Child Abuse: Will a Custodial Parent Lose Custody Rights?

A gravel with colorful child custody word

Child abuse does not have to be severe for a custodial parent to lose his or her custody rights. When it comes to family law, any behavior or activity of a parent that endangers the emotional and physical well-being of the child is deemed as a form of abuse.

Will you get custody if the custodial parent is abusing your child?

Not necessarily. Yes, your ex-spouse would probably lose his or her status as the custodial parent, but you also stand to lose your visitation or parenting time rights if the court finds out that you knew about the abuse in the first place and didn’t do anything to prevent it, warns an experienced child custody attorney in Colorado Springs.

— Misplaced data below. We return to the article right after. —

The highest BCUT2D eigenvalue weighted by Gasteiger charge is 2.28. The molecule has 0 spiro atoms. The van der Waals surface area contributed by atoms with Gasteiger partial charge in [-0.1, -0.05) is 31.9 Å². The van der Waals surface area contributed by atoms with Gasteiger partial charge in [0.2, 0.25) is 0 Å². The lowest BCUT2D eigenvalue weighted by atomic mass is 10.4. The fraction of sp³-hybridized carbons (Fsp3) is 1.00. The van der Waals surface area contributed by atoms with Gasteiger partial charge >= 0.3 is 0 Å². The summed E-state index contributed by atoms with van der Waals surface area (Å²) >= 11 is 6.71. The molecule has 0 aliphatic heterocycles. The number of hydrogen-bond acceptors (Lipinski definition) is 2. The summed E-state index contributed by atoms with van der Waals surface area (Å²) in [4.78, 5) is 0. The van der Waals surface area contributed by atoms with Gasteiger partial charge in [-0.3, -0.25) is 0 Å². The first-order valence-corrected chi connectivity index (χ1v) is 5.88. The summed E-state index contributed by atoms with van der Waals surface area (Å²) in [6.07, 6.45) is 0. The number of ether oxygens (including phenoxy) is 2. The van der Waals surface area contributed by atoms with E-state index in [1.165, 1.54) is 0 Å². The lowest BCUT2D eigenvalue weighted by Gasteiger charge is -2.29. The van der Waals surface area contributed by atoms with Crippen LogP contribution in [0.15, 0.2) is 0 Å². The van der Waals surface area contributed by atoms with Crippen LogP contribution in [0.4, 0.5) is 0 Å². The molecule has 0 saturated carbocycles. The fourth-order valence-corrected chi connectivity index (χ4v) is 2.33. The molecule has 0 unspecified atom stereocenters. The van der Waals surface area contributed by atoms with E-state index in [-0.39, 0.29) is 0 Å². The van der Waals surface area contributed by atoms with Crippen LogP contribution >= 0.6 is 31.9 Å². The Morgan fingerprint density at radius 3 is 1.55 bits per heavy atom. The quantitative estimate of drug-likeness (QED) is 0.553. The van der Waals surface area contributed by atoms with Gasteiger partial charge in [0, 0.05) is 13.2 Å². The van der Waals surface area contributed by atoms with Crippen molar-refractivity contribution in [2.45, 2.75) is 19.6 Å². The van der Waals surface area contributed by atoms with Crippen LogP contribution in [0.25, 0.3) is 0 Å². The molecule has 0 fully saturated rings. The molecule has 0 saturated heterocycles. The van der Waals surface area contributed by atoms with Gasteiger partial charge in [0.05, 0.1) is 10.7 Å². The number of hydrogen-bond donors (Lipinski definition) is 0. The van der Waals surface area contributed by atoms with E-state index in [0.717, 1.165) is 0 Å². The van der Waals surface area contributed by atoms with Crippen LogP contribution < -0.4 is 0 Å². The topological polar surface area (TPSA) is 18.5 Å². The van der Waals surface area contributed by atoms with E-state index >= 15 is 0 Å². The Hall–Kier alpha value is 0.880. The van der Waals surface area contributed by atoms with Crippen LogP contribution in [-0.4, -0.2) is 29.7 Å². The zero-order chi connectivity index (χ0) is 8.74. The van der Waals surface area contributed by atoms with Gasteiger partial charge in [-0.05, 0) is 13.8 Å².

Investigation

If there are allegations of child abuse by the custodial parent, Child Protective Services will step in and might place your child with relatives or foster care. They’ll do an investigation on the custodial parent, and if the court determines that he or she might abuse your child in any way in the future, it will terminate your ex’s parental rights.

Then they’ll investigate you to determine when and how you learned about the abuse. If the court determines that you could’ve stopped it immediately, but failed to do so, you might also lose some of your parental rights and won’t get custody. You need to work with a family law attorney to figure out how to approach the situation.

The bottom line

The court takes all kinds of child abuse very seriously because children can’t properly protect themselves. And although your parental rights are constitutionally and fundamentally protected, the main concern of the court is the best interest of your child. So the minute you become aware or suspect that your ex, the custodial parent, is abusing your child in any way, get help as soon as possible.